Sailing Around the World, Part 2

| More

March 7, 2011

Sailing Around the World, Part 2

Robert Weir (Kalamazoo, MI), author and environmental journalist. "Tall ships, racing yachts, flash floods in India and other adventures."

Robert Weir was on the show again to continue his February 28, 2011, description of his sailing trip across the Atlantic and to India.

This was right after the Japanese tsunami and earthquake and since Mr. Weir is an environmental journalist, Sharon Kleyne asked him about it.

Weir noted that the wave moved as far as three miles inland but that with warning, the Japanese are able to evacuate some coastal areas in 14 minutes. Japan is a clean and beautiful country that is very environmentally aware. Most of their cities lie near the ocean because that's where people prefer to live. Like the Oregon Coast, there is a tsunami warning system in place.

Weir and Sharon Kleyne also discussed the upcoming Earth Day. The original Earth Day, founded by John McConnell in 1968, was intended as a global celebration of Earth, not an environmental protest. It was to be held on the spring equinox each year (March 20 or 21). The original observance was held at the Peace Bell at the Rose Garden at the United Nations in New York City in 1968. The idea was to ring the bell at the exact moment of equinox.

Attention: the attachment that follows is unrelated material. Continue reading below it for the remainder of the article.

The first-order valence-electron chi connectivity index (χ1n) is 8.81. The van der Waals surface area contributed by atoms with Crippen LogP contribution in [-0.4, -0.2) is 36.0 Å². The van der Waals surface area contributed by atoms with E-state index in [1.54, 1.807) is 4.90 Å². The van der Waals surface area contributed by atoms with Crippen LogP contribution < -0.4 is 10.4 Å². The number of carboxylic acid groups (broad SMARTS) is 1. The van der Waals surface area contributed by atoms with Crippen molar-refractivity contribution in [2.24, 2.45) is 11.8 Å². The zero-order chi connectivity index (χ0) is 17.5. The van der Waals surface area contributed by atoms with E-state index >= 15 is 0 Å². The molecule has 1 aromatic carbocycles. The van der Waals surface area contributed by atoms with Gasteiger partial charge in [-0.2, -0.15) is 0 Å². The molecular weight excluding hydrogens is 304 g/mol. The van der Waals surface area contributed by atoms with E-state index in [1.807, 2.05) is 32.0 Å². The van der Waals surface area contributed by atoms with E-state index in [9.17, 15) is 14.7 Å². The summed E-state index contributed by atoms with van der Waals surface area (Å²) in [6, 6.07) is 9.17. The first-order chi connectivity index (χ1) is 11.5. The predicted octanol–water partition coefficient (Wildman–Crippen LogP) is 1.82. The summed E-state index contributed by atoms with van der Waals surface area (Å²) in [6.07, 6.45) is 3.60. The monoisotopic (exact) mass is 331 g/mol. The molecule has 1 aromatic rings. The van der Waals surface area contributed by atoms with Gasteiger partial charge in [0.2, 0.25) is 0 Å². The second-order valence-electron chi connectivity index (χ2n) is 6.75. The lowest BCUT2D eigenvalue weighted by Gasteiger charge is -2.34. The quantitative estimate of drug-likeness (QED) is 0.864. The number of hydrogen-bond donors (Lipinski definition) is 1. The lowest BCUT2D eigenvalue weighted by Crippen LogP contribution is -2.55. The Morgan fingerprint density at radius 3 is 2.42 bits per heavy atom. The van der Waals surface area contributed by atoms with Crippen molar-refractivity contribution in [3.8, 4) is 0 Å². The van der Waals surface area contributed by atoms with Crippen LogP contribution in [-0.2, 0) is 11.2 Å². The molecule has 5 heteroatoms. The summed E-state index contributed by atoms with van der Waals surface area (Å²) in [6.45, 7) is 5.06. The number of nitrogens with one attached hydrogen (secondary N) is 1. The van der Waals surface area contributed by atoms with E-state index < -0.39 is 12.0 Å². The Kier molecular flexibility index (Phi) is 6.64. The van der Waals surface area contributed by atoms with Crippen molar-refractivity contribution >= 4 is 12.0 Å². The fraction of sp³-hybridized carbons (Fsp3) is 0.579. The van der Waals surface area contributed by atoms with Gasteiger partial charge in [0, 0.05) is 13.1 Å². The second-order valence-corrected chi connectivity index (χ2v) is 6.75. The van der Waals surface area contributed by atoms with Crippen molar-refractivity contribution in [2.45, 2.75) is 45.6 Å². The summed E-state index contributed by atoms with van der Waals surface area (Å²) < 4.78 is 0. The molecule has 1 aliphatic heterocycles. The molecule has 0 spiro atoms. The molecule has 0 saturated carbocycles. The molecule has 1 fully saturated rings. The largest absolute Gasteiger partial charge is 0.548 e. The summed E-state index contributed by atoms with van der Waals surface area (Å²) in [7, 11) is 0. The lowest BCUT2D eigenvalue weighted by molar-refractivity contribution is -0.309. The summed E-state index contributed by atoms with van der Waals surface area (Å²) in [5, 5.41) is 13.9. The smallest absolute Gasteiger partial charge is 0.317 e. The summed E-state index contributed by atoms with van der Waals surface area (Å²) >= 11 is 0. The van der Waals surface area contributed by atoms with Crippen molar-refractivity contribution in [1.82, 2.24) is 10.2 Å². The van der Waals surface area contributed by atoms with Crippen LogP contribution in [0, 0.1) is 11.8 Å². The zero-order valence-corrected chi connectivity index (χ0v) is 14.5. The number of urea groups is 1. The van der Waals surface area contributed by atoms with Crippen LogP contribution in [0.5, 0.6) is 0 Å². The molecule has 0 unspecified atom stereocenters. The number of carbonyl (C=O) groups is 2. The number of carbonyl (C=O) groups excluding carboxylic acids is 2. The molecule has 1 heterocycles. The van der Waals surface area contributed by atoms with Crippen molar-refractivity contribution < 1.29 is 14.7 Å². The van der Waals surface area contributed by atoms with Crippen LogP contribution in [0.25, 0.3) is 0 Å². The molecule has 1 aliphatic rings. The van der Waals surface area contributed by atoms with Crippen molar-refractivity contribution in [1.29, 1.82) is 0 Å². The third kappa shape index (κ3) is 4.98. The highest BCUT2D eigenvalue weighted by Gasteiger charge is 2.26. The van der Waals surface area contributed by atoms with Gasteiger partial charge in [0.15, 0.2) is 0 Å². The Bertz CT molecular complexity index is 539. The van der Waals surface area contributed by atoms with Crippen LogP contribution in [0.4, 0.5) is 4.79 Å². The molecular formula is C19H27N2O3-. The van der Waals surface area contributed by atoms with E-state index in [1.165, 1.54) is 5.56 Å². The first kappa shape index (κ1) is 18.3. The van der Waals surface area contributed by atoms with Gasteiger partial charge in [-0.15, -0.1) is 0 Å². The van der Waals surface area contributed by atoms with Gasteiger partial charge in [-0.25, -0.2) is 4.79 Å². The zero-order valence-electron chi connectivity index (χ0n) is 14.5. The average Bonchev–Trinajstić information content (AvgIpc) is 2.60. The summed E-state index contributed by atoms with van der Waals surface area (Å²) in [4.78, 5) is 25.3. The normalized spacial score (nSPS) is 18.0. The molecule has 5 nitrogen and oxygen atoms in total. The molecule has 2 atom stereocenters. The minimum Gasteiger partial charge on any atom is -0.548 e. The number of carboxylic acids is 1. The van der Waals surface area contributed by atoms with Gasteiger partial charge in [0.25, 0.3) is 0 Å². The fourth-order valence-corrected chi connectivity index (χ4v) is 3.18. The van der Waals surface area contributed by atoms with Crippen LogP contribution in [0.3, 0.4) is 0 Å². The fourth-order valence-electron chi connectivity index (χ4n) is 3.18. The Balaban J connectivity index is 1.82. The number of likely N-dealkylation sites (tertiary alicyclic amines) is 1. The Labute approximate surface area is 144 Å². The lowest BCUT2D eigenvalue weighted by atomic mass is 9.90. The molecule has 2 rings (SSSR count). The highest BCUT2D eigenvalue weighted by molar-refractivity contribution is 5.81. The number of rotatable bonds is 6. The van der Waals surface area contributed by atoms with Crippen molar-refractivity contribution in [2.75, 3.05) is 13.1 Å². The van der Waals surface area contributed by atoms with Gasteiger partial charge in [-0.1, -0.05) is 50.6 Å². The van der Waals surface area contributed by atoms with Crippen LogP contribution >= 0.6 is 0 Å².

Weir then talked about his boat trips, particularly the tall ships regatta in the Aegean, off the coast of Greece. He later took a cargo freighter from Germany to St. Petersburg, Russia.

After Russia, Weir traveled to India to write about the aftermath of recent flooding on the Indus River. In India, he noted, people who can afford to drink bottled water because the general water supply is unsafe. Bottled water is inexpensive - 30 to 40 cents a bottle.

Website: .